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Given the graph of a vector field, how can I tell whether it is conservative or non-conservative?

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    $\begingroup$ Perhaps this link may help, particularly the first paragraph: citadel.sjfc.edu/faculty/kgreen/vector/Block4/vec_cons/… $\endgroup$ – imranfat Oct 18 '15 at 20:15
  • $\begingroup$ I have seen that resource. However, I don't feel like it applies to all situations. For instance, take the a look at this question: imgur.com/D4Wm5OU. The second graph doesn't have a tendency to swirl around, however it is the answer and is considered non conservative. $\endgroup$ – John Fda Oct 18 '15 at 20:23
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    $\begingroup$ +1) I looked at your link. Indeed the second graph does not "swirl" and thus according to the source it is not conservative, which is in line (Ha, what a word choice!) with what my link says. That said, I tend to agree with Travis, that solely a graph is in many cases just not sufficient to determine "conservativeness" (I know, it's bad English) and thus one should proceed with Calculus tools to confirm. That begs the question: Are there funky graphs that DO have some kind of swirlyness (another bad word...) but the Calculus would prove the conclusion otherwise? $\endgroup$ – imranfat Oct 18 '15 at 20:28
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    $\begingroup$ @NishilShah In that case, one can use the same sort of argument indicated in the first item in my answer: Draw a rectangular loop $\gamma$ with sides parallel to the axes (say, oriented clockwise), and consider the path integral $\int_{\gamma} {\bf F} \cdot d{\bf s}$. The vertical segments contribute nothing to the integral, as ${\bf F}$ and $d{\bf s}$ are orthogonal there. Along the top segment ${\bf F}$ is large and pointing in the same direction as $d{\bf s}$, so this segment makes a large positive contribution... $\endgroup$ – Travis Willse Oct 18 '15 at 20:29
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    $\begingroup$ ...On the bottom segment ${\bf F}$ is small and pointing in the opposite direction as $d{\bf s}$, so this segment makes a negative contribution, but one too small to cancel out the contribution from the top segment. So, the path integral over the loop $\gamma$ positive, and consequently ${\bf F}$ is not conservative. $\endgroup$ – Travis Willse Oct 18 '15 at 20:31
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One cannot always make this determination visually, but one can apply some ad hoc tests that guarantee one or the other. For example (here we assume the given vector field $\bf F$ is $C^1$):

  • If one can find, for example, an smooth, oriented loop $\gamma$ such that at every point of $\gamma$ the unit tangent vector makes a zero, acute, or right angle, and at least at one point where the vector field is nonzero makes a zero or acute angle with the vector field, then the vector field cannot be conservative: This condition guarantees that $\int_{\gamma} {\bf F} \cdot d{\bf s} > 0$, but for a conservative vector field that integral is zero for all loops $\gamma$.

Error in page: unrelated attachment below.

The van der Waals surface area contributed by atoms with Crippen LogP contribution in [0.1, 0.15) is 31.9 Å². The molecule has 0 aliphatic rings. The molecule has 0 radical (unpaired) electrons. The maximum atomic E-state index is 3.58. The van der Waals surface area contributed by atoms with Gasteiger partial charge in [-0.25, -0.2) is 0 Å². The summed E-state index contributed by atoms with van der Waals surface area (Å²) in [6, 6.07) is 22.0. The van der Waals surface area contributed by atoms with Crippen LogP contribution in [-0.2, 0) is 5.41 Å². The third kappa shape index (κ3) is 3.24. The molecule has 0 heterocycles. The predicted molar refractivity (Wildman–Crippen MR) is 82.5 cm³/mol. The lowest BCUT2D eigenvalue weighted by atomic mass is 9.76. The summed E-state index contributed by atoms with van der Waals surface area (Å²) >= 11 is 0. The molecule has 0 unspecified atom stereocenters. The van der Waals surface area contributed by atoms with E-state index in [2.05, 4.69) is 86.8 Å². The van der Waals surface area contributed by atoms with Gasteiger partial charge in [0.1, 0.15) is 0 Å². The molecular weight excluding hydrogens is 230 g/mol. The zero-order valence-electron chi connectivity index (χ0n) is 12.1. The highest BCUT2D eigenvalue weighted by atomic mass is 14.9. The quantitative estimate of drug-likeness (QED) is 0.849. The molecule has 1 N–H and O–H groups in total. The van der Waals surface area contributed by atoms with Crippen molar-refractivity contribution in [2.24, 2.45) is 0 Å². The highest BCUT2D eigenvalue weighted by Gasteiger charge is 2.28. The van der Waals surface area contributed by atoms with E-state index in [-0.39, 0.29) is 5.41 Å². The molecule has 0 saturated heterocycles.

• If the vector field is invariant under rotation about some point, then it is conservative: By translating we may take the distinguished point to be the origin, and by construction $\bf F$ has potential $f\left(\sqrt{x^2 + y^2}\right)$, where $f(r) := \int_a^r {\bf F}(x, 0) \cdot d{\bf x}$, where $d{\bf x}$ is the infinitesimal vector pointing in the positive $x$-direction and $(a, 0)$ is some point in the domain of $\bf F$ on the positive $x$--half-axis. (Strictly speaking, this construction assumes that the domain of $\bf F$ is connected.)
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  • $\begingroup$ I think this makes sense... $\endgroup$ – imranfat Oct 18 '15 at 20:30
  • $\begingroup$ @imranfat If you'd like some clarification about something in particular, I'd be happy to give some. $\endgroup$ – Travis Willse Oct 18 '15 at 20:32
  • $\begingroup$ I am somewhat "rusty" on Calc 3 material, Nihil's question I think is a legitimate one, but I couldn't word it better than what I did above. $\endgroup$ – imranfat Oct 18 '15 at 20:35
  • $\begingroup$ @imranfat Yes, it's a natural question, and a very good one, too. For simple vector fields, finding a contour over which the line integral of the vector field is evidently nonzero is often a useful technique, but this is not always practical, as some vector fields are in some sense very close to conservative but are nonconservative. $\endgroup$ – Travis Willse Oct 18 '15 at 20:38
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If it is conservative then $\vec F = \nabla \phi $ for some potential $\phi$, using a very useful identity, $\nabla \times \vec F = \nabla \times \nabla\phi = 0$, this mean that if the field is conservative, it won't curl around any point it will be straight lines, something that looks like electric or gravitationnal field !

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  • $\begingroup$ For instance look at this this question. The second graph doesn't have a tendency to swirl/curl around, however it is the answer and is considered non conservative. $\endgroup$ – John Fda Oct 18 '15 at 20:24
  • $\begingroup$ $\vec F = f(x,y)\hat i$, so $\nabla\times\vec F = <0,0,\frac{\partial f(x,y)}{\partial y}> $, it infact does curls as it is not invariant under rotation ! $\endgroup$ – Noctisdark Oct 18 '15 at 21:17

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